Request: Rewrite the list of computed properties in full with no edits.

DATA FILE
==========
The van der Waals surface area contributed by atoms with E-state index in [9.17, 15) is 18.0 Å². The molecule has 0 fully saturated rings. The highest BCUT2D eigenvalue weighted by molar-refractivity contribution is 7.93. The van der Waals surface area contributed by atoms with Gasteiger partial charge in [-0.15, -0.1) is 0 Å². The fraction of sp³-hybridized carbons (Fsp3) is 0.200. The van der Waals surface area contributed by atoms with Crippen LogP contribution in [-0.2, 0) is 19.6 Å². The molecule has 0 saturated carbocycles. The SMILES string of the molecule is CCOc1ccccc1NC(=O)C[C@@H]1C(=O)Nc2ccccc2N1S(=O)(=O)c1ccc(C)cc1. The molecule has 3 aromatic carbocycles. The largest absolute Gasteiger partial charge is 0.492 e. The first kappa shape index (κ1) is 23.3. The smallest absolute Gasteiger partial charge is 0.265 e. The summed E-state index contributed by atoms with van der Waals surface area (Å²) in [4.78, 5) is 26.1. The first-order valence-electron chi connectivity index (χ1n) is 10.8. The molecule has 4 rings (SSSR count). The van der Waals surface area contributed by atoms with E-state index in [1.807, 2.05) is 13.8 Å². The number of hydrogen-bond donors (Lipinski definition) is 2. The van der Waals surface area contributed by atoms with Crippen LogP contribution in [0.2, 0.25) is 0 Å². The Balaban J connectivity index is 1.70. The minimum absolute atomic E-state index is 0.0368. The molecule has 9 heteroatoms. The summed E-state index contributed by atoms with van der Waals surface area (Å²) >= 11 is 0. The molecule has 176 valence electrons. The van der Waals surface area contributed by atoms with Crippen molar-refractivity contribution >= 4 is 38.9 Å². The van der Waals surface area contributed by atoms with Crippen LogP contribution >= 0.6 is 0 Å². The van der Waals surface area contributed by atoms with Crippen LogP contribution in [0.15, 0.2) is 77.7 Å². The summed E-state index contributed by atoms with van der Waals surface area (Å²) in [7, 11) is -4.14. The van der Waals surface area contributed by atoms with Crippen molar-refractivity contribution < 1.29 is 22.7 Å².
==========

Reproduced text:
The van der Waals surface area contributed by atoms with E-state index in [9.17, 15) is 18.0 Å². The molecule has 0 fully saturated rings. The highest BCUT2D eigenvalue weighted by molar-refractivity contribution is 7.93. The van der Waals surface area contributed by atoms with Gasteiger partial charge in [-0.15, -0.1) is 0 Å². The fraction of sp³-hybridized carbons (Fsp3) is 0.200. The van der Waals surface area contributed by atoms with Crippen LogP contribution in [-0.2, 0) is 19.6 Å². The molecule has 0 saturated carbocycles. The SMILES string of the molecule is CCOc1ccccc1NC(=O)C[C@@H]1C(=O)Nc2ccccc2N1S(=O)(=O)c1ccc(C)cc1. The molecule has 3 aromatic carbocycles. The largest absolute Gasteiger partial charge is 0.492 e. The first kappa shape index (κ1) is 23.3. The smallest absolute Gasteiger partial charge is 0.265 e. The summed E-state index contributed by atoms with van der Waals surface area (Å²) in [4.78, 5) is 26.1. The first-order valence-electron chi connectivity index (χ1n) is 10.8. The molecule has 4 rings (SSSR count). The van der Waals surface area contributed by atoms with E-state index in [1.807, 2.05) is 13.8 Å². The number of hydrogen-bond donors (Lipinski definition) is 2. The van der Waals surface area contributed by atoms with Crippen LogP contribution in [0.2, 0.25) is 0 Å². The Balaban J connectivity index is 1.70. The minimum absolute atomic E-state index is 0.0368. The molecule has 9 heteroatoms. The summed E-state index contributed by atoms with van der Waals surface area (Å²) >= 11 is 0. The molecule has 176 valence electrons. The van der Waals surface area contributed by atoms with Crippen molar-refractivity contribution >= 4 is 38.9 Å². The van der Waals surface area contributed by atoms with Crippen LogP contribution >= 0.6 is 0 Å². The van der Waals surface area contributed by atoms with Crippen LogP contribution in [0.15, 0.2) is 77.7 Å². The summed E-state index contributed by atoms with van der Waals surface area (Å²) in [7, 11) is -4.14. The van der Waals surface area contributed by atoms with Crippen molar-refractivity contribution < 1.29 is 22.7 Å².